Note: Bev Vanstrum of Stillwater passed away on Dec. 4 at the age of 78. This story originally appeared in the Stillwater Gazette on April 12, 2001.
By Stuart Groskreutz – Stillwater Gazette
Some prep golfers have to wait until their senior season to earn a high school letter. Despite being one of the most dominant golfers in Minnesota history, Bev Vanstrum waited until she was a senior citizen before proudly earning her letter from St. Paul Johnson High School.
Vanstrum is among a group of five outstanding contributors to athletics who are being inducted into the St. Croix Valley Sports Hall of Fame at The Grand on Wednesday, May 2.
Although there was a remarkable lack of opportunities provided to women in athletics while growing up, Vanstrum took advantage of those limited chances to play and learned quickly.
Vanstrum finished her stellar career with 21 state championships in all, including four Senior Women’s State Amateur titles. From 1953 to 1968, she won seven state match-play championships, six state stroke-play titles and four state amateur crowns. She also finished second in state championships 13 times.
Despite playing well in a number of women’s leagues, public links events and invitational tournaments at clubs, Vanstrum was not allowed to participate on the boys’ golf team at Johnson High School, which did not offer sports for girls at the time.
Vanstrum qualified for the golf team, but the St. Paul School Board sent her parents a letter informing them that she would not be allowed to compete, saying that "competition was bad for girls."
Eventually, Vanstrum was honored with a letter from Johnson, although it wasn’t until 1998 when the snub was discovered as part of a look back in history during the school’s 100-year birthday celebration.
"They decided I had been denied my rights of earning a letter and they had an assembly and handed a "J" to me," she said. "They also inducted me into their Hall of Fame. That was really a thrill."
Despite the inequities, Vanstrum displays no bitterness about those early days.
"This was the way things were and you just accepted it," she said. "When my parents received a letter saying I would not be eligible, I just accepted it."
When Vanstrum was allowed to compete, she was nearly unbeatable.
Playing with a one handicap, Vanstrum finished fourth in the professional Westboro Open in St. Louis as an amateur in 1952 and attracted several sponsors. She considered making a career as a professional, but she fell in love with Bob Vanstrum – also an avid golfer – and decided to stay home and get married.
Following the guidance of her father as a youngster, Vanstrum was encouraged by Les Bolstad to practice with the men’s golf team while attending the University of Minnesota. Bolstad worked with Vanstrum throughout her college career and when she was a senior in 1952, Bolstad arranged for her to compete in the Women’s National Collegiate Championship in Columbus, Ohio.
A virtual unknown prior to the tournament, Vanstrum surprised many by finishing second after losing in the finals on the 19th hole.
That tournament provided Vanstrum one of her most memorable experiences in the sport.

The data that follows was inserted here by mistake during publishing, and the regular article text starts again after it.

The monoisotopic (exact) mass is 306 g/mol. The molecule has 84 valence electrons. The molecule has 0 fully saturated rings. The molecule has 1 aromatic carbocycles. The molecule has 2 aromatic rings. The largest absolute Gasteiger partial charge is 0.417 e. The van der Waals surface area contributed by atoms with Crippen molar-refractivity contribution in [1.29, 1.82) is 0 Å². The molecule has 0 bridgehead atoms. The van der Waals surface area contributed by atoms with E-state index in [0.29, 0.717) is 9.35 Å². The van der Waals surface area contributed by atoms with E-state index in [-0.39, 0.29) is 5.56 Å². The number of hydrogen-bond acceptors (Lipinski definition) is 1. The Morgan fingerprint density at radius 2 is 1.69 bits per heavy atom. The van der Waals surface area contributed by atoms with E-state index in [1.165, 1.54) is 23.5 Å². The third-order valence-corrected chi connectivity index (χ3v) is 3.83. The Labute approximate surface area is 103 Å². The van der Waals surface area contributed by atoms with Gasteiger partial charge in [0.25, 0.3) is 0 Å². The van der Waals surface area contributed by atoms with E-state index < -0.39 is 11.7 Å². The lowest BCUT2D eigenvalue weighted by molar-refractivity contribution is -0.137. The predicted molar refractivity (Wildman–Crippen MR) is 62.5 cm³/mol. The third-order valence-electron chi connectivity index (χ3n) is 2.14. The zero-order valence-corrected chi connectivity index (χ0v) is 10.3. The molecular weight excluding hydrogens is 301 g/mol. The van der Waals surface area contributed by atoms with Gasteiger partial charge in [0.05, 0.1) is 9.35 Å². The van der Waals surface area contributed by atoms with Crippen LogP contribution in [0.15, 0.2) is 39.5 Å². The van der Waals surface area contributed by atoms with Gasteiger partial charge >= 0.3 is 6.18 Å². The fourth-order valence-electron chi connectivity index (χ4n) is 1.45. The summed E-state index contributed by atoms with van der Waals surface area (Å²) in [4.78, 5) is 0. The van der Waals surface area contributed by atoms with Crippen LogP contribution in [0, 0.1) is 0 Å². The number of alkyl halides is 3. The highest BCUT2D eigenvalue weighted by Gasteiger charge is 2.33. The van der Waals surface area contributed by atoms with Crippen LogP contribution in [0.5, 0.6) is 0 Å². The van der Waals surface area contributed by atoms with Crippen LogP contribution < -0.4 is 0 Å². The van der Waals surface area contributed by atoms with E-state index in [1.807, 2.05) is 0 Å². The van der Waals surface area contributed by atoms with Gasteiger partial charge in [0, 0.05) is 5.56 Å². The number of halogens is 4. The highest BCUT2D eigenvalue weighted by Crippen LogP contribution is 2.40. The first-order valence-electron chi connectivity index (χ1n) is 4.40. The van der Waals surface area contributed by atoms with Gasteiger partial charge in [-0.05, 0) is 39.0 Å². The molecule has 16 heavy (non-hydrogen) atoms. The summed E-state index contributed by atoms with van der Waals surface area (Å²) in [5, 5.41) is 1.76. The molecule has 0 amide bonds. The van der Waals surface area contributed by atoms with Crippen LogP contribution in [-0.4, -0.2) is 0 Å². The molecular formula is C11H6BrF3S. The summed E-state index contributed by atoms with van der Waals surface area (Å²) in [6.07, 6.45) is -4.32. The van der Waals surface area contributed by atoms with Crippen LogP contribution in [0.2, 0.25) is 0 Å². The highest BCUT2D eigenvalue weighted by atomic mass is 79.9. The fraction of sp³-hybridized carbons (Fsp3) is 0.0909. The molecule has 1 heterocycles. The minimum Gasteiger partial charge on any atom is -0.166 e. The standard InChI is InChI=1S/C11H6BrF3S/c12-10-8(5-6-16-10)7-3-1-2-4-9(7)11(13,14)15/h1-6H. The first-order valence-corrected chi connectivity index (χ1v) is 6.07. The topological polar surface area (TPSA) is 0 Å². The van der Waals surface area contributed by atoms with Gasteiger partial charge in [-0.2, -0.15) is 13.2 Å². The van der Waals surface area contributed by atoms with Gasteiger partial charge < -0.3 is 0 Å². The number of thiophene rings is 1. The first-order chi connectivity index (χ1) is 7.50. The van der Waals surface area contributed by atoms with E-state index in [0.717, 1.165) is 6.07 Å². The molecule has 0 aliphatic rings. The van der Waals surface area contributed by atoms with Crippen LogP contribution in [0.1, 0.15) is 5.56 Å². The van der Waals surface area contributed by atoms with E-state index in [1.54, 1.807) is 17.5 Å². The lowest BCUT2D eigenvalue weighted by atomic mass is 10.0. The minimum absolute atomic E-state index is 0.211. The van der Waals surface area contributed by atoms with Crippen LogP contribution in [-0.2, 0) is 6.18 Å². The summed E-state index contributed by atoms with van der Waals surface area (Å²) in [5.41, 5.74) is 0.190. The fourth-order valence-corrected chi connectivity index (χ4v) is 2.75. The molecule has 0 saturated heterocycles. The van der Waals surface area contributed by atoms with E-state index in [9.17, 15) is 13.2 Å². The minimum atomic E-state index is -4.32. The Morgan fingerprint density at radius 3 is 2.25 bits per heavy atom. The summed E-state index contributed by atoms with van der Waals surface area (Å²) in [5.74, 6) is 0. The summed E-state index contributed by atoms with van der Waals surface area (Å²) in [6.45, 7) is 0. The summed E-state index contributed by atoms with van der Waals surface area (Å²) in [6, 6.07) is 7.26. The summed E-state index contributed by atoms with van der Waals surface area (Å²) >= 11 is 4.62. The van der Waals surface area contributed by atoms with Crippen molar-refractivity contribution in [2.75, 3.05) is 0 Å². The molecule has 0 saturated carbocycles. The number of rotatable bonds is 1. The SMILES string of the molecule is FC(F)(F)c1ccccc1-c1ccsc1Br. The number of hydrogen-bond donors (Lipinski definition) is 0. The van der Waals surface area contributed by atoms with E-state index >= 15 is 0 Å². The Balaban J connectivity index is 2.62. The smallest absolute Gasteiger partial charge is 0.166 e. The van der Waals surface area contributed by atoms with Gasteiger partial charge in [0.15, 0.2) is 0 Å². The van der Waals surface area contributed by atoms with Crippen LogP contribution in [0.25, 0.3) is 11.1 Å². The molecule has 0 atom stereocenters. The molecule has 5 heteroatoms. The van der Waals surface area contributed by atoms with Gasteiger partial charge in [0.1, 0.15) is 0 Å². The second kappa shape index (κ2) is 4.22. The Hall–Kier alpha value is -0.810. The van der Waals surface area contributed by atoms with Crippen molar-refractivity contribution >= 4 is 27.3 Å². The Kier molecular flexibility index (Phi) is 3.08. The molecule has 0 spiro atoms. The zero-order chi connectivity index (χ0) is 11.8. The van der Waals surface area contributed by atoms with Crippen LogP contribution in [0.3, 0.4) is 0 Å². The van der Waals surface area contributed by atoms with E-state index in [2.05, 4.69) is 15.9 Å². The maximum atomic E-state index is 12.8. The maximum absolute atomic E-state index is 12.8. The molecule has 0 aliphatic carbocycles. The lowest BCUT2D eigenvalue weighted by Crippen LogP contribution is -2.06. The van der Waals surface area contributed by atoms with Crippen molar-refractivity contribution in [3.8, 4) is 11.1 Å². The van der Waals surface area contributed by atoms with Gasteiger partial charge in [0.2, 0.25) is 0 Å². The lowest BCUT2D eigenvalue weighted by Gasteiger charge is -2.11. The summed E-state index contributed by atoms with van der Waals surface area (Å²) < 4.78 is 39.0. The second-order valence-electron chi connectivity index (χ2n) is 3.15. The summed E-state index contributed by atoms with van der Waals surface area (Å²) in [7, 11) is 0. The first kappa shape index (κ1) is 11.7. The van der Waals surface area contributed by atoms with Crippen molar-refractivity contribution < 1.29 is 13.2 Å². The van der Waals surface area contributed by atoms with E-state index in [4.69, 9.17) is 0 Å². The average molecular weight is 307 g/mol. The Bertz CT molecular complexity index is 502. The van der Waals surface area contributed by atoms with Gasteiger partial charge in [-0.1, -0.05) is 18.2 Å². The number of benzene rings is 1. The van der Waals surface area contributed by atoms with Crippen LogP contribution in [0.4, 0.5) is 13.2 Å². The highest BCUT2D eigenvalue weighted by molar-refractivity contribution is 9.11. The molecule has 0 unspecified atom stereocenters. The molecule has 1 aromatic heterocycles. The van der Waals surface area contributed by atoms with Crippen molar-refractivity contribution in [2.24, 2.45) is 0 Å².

"I didn’t think that I was even that caliber of a player at that time," Vanstrum said. "I lost to a girl from Texas, but that was a turning point. I started getting entry blanks from all over the country."
Following graduation, Vanstrum taught school in Mound and played golf during the summer. While her three children were all in school, she earned a Masters Degree in Educational Psychology and returned to teaching as a special education teacher in the St. Paul schools. She even developed innovative video programs using puppets to help kindergarten and first grade children to read.
Vanstrum helped coach the Mahtomedi Junior High golf team in the late 1970s when her sons were on the team. The boys went on to lead Mahtomedi to the 1983 state championship. Vanstrum was also an assistant under head coach Mike O’Rourke when the Stillwater High School girls’ team won consecutive state titles in 1986 and 1987.
Slowed by back surgeries – she has had five in the past 10 years – Vanstrum doesn’t get to play golf as much as she would like.
"I started having back problems back in 1991 and I’ve had a lot of back surgery," she said. "I don’t get to play much more than nine holes occasionally."
She still loves the game, however, and recently visited Augusta, Ga., to watch practice rounds for the Masters.
"It’s nice to see all the flowers and the players," Vanstrum said. "It really is something that I enjoy."
While growing up, Vanstrum preferred tennis to golf but by the time she was 15 she checked out a book by Byron Nelson from the library and began practicing. Her parents Violet and Bob Gammon were avid golfers and played a large role in fostering Vanstrum’s interest in the game.
One of her early memories involves her father hitting golf balls into a rug that he draped over a clothes line in the back yard. She recalled watching him miss the rug on one occasion and the golf ball went through the neighbors’ storm door.
Although cold to golf in the beginning, Vanstrum grew to enjoy the sport while caddying for her father during several tournaments.
She eventually put down the tennis racket in favor of golf clubs and Vanstrum’s father worked with her as they practiced every evening during the summer, often before getting forced inside by swarms of mosquitoes.
I was just a little girl, but he was so enthused about it," Vanstrum said.
That summer, her scores dropped so fast in her women’s golf league that the handicap chair couldn’t keep up with the scores and she won a prize every week.
The prizes and awards continued to pour in later in her career. In addition to receiving her letter in a special ceremony honoring her at Johnson High School, Vanstrum was inducted into the MGA-PGA Hall of Fame at Bunker Hills in 1991.